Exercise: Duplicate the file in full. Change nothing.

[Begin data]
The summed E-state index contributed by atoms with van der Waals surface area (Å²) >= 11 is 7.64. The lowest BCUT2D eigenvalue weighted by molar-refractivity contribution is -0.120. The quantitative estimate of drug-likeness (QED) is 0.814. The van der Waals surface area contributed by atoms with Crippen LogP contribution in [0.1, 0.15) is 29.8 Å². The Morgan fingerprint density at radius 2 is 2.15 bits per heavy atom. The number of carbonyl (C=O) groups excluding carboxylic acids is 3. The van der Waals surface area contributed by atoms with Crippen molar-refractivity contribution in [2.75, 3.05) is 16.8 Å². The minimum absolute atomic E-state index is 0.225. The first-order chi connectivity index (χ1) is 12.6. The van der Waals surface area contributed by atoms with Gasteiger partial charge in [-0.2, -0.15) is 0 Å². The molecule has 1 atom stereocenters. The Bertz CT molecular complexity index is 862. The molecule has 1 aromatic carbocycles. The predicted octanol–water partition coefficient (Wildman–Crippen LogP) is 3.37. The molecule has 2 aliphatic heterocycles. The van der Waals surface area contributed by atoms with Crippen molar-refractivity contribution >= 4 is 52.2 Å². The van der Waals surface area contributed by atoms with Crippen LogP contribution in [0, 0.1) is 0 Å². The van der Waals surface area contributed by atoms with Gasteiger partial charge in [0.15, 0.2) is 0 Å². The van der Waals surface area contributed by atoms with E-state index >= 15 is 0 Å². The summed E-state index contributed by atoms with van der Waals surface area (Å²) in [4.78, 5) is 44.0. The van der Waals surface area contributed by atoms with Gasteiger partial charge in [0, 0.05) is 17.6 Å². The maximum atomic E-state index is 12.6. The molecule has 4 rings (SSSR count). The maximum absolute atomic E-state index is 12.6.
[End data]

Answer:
The summed E-state index contributed by atoms with van der Waals surface area (Å²) >= 11 is 7.64. The lowest BCUT2D eigenvalue weighted by molar-refractivity contribution is -0.120. The quantitative estimate of drug-likeness (QED) is 0.814. The van der Waals surface area contributed by atoms with Crippen LogP contribution in [0.1, 0.15) is 29.8 Å². The Morgan fingerprint density at radius 2 is 2.15 bits per heavy atom. The number of carbonyl (C=O) groups excluding carboxylic acids is 3. The van der Waals surface area contributed by atoms with Crippen molar-refractivity contribution in [2.75, 3.05) is 16.8 Å². The minimum absolute atomic E-state index is 0.225. The first-order chi connectivity index (χ1) is 12.6. The van der Waals surface area contributed by atoms with Gasteiger partial charge in [-0.2, -0.15) is 0 Å². The molecule has 1 atom stereocenters. The Bertz CT molecular complexity index is 862. The molecule has 1 aromatic carbocycles. The predicted octanol–water partition coefficient (Wildman–Crippen LogP) is 3.37. The molecule has 2 aliphatic heterocycles. The van der Waals surface area contributed by atoms with Crippen molar-refractivity contribution >= 4 is 52.2 Å². The van der Waals surface area contributed by atoms with Crippen LogP contribution in [0, 0.1) is 0 Å². The van der Waals surface area contributed by atoms with Gasteiger partial charge in [0.15, 0.2) is 0 Å². The van der Waals surface area contributed by atoms with E-state index >= 15 is 0 Å². The summed E-state index contributed by atoms with van der Waals surface area (Å²) in [4.78, 5) is 44.0. The van der Waals surface area contributed by atoms with Gasteiger partial charge in [0, 0.05) is 17.6 Å². The maximum atomic E-state index is 12.6. The molecule has 4 rings (SSSR count). The maximum absolute atomic E-state index is 12.6.